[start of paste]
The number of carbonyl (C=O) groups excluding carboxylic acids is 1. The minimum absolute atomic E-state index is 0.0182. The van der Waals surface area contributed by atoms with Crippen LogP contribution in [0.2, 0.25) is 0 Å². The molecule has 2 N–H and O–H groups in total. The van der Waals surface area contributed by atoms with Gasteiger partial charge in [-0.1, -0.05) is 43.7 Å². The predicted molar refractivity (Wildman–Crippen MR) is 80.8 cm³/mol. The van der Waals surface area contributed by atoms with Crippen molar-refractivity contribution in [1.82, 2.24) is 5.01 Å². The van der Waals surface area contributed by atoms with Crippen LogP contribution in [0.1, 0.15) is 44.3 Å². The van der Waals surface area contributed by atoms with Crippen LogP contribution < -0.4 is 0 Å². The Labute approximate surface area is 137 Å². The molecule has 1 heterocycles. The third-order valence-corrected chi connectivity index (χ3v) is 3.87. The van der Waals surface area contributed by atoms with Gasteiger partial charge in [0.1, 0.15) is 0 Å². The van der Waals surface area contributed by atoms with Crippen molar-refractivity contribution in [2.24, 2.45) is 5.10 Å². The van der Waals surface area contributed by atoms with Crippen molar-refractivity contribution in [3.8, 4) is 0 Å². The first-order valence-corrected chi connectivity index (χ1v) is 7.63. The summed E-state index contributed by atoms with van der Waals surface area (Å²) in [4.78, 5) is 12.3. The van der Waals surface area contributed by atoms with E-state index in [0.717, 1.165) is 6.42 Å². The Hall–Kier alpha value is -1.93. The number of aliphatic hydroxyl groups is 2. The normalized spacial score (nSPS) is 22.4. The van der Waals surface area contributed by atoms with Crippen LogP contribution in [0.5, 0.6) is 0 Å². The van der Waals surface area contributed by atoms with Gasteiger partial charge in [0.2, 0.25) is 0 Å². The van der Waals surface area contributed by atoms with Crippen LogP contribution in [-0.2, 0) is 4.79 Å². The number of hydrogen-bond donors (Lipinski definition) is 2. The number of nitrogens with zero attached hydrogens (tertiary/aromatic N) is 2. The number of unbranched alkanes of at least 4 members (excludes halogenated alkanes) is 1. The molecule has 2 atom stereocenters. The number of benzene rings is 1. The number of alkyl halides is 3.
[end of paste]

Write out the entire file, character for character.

The number of carbonyl (C=O) groups excluding carboxylic acids is 1. The minimum absolute atomic E-state index is 0.0182. The van der Waals surface area contributed by atoms with Crippen LogP contribution in [0.2, 0.25) is 0 Å². The molecule has 2 N–H and O–H groups in total. The van der Waals surface area contributed by atoms with Gasteiger partial charge in [-0.1, -0.05) is 43.7 Å². The predicted molar refractivity (Wildman–Crippen MR) is 80.8 cm³/mol. The van der Waals surface area contributed by atoms with Crippen molar-refractivity contribution in [1.82, 2.24) is 5.01 Å². The van der Waals surface area contributed by atoms with Crippen LogP contribution in [0.1, 0.15) is 44.3 Å². The van der Waals surface area contributed by atoms with Crippen LogP contribution < -0.4 is 0 Å². The Labute approximate surface area is 137 Å². The molecule has 1 heterocycles. The third-order valence-corrected chi connectivity index (χ3v) is 3.87. The van der Waals surface area contributed by atoms with Gasteiger partial charge in [0.1, 0.15) is 0 Å². The van der Waals surface area contributed by atoms with Crippen molar-refractivity contribution in [2.24, 2.45) is 5.10 Å². The van der Waals surface area contributed by atoms with Crippen molar-refractivity contribution in [3.8, 4) is 0 Å². The first-order valence-corrected chi connectivity index (χ1v) is 7.63. The summed E-state index contributed by atoms with van der Waals surface area (Å²) in [4.78, 5) is 12.3. The van der Waals surface area contributed by atoms with E-state index in [0.717, 1.165) is 6.42 Å². The Hall–Kier alpha value is -1.93. The number of aliphatic hydroxyl groups is 2. The normalized spacial score (nSPS) is 22.4. The van der Waals surface area contributed by atoms with Crippen LogP contribution in [0.5, 0.6) is 0 Å². The van der Waals surface area contributed by atoms with Gasteiger partial charge in [0.2, 0.25) is 0 Å². The van der Waals surface area contributed by atoms with Crippen LogP contribution in [-0.2, 0) is 4.79 Å². The number of hydrogen-bond donors (Lipinski definition) is 2. The number of nitrogens with zero attached hydrogens (tertiary/aromatic N) is 2. The number of unbranched alkanes of at least 4 members (excludes halogenated alkanes) is 1. The molecule has 2 atom stereocenters. The number of benzene rings is 1. The number of alkyl halides is 3.